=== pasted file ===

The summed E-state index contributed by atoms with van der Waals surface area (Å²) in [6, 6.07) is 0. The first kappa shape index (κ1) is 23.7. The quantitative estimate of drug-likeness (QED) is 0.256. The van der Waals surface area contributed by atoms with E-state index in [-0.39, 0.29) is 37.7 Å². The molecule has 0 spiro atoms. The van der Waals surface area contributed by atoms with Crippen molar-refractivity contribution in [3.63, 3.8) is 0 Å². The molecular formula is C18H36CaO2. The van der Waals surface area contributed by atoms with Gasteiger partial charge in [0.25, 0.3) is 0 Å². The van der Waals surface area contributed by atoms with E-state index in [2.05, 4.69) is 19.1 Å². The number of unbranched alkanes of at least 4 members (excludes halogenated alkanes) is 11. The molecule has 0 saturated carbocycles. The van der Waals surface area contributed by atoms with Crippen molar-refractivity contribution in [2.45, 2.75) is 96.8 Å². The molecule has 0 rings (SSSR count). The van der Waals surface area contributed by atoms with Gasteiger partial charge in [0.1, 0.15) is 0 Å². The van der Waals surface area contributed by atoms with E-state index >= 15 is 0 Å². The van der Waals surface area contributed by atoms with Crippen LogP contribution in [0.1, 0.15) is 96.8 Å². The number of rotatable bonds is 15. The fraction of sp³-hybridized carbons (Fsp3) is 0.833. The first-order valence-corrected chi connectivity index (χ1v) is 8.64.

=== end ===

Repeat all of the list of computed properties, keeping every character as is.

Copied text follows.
The summed E-state index contributed by atoms with van der Waals surface area (Å²) in [6, 6.07) is 0. The first kappa shape index (κ1) is 23.7. The quantitative estimate of drug-likeness (QED) is 0.256. The van der Waals surface area contributed by atoms with E-state index in [-0.39, 0.29) is 37.7 Å². The molecule has 0 spiro atoms. The van der Waals surface area contributed by atoms with Crippen molar-refractivity contribution in [3.63, 3.8) is 0 Å². The molecular formula is C18H36CaO2. The van der Waals surface area contributed by atoms with Gasteiger partial charge in [0.25, 0.3) is 0 Å². The van der Waals surface area contributed by atoms with E-state index in [2.05, 4.69) is 19.1 Å². The number of unbranched alkanes of at least 4 members (excludes halogenated alkanes) is 11. The molecule has 0 saturated carbocycles. The van der Waals surface area contributed by atoms with Crippen molar-refractivity contribution in [2.45, 2.75) is 96.8 Å². The molecule has 0 rings (SSSR count). The van der Waals surface area contributed by atoms with Gasteiger partial charge in [0.1, 0.15) is 0 Å². The van der Waals surface area contributed by atoms with E-state index >= 15 is 0 Å². The van der Waals surface area contributed by atoms with Crippen LogP contribution in [0.1, 0.15) is 96.8 Å². The number of rotatable bonds is 15. The fraction of sp³-hybridized carbons (Fsp3) is 0.833. The first-order valence-corrected chi connectivity index (χ1v) is 8.64.